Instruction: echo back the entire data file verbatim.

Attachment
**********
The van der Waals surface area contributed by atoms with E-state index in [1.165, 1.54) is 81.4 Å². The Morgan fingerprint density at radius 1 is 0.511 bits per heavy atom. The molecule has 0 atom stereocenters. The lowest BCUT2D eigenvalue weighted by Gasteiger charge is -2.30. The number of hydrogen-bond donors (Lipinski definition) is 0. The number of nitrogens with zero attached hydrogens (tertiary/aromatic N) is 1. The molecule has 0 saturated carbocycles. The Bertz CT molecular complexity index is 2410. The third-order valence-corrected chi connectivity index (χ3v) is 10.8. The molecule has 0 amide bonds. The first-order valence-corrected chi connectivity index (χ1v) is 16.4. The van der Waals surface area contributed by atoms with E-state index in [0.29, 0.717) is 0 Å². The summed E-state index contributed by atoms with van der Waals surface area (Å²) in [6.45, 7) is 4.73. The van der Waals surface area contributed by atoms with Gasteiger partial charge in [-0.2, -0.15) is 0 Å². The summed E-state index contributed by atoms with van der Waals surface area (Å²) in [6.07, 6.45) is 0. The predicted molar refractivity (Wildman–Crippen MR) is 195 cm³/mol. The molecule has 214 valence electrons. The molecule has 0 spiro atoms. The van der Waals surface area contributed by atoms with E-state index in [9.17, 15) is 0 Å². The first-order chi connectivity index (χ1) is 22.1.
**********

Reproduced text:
The van der Waals surface area contributed by atoms with E-state index in [1.165, 1.54) is 81.4 Å². The Morgan fingerprint density at radius 1 is 0.511 bits per heavy atom. The molecule has 0 atom stereocenters. The lowest BCUT2D eigenvalue weighted by Gasteiger charge is -2.30. The number of hydrogen-bond donors (Lipinski definition) is 0. The number of nitrogens with zero attached hydrogens (tertiary/aromatic N) is 1. The molecule has 0 saturated carbocycles. The Bertz CT molecular complexity index is 2410. The third-order valence-corrected chi connectivity index (χ3v) is 10.8. The molecule has 0 amide bonds. The first-order valence-corrected chi connectivity index (χ1v) is 16.4. The van der Waals surface area contributed by atoms with E-state index in [0.29, 0.717) is 0 Å². The summed E-state index contributed by atoms with van der Waals surface area (Å²) in [6.45, 7) is 4.73. The van der Waals surface area contributed by atoms with Gasteiger partial charge in [-0.2, -0.15) is 0 Å². The summed E-state index contributed by atoms with van der Waals surface area (Å²) in [6.07, 6.45) is 0. The predicted molar refractivity (Wildman–Crippen MR) is 195 cm³/mol. The molecule has 214 valence electrons. The molecule has 0 spiro atoms. The van der Waals surface area contributed by atoms with E-state index in [9.17, 15) is 0 Å². The first-order chi connectivity index (χ1) is 22.1.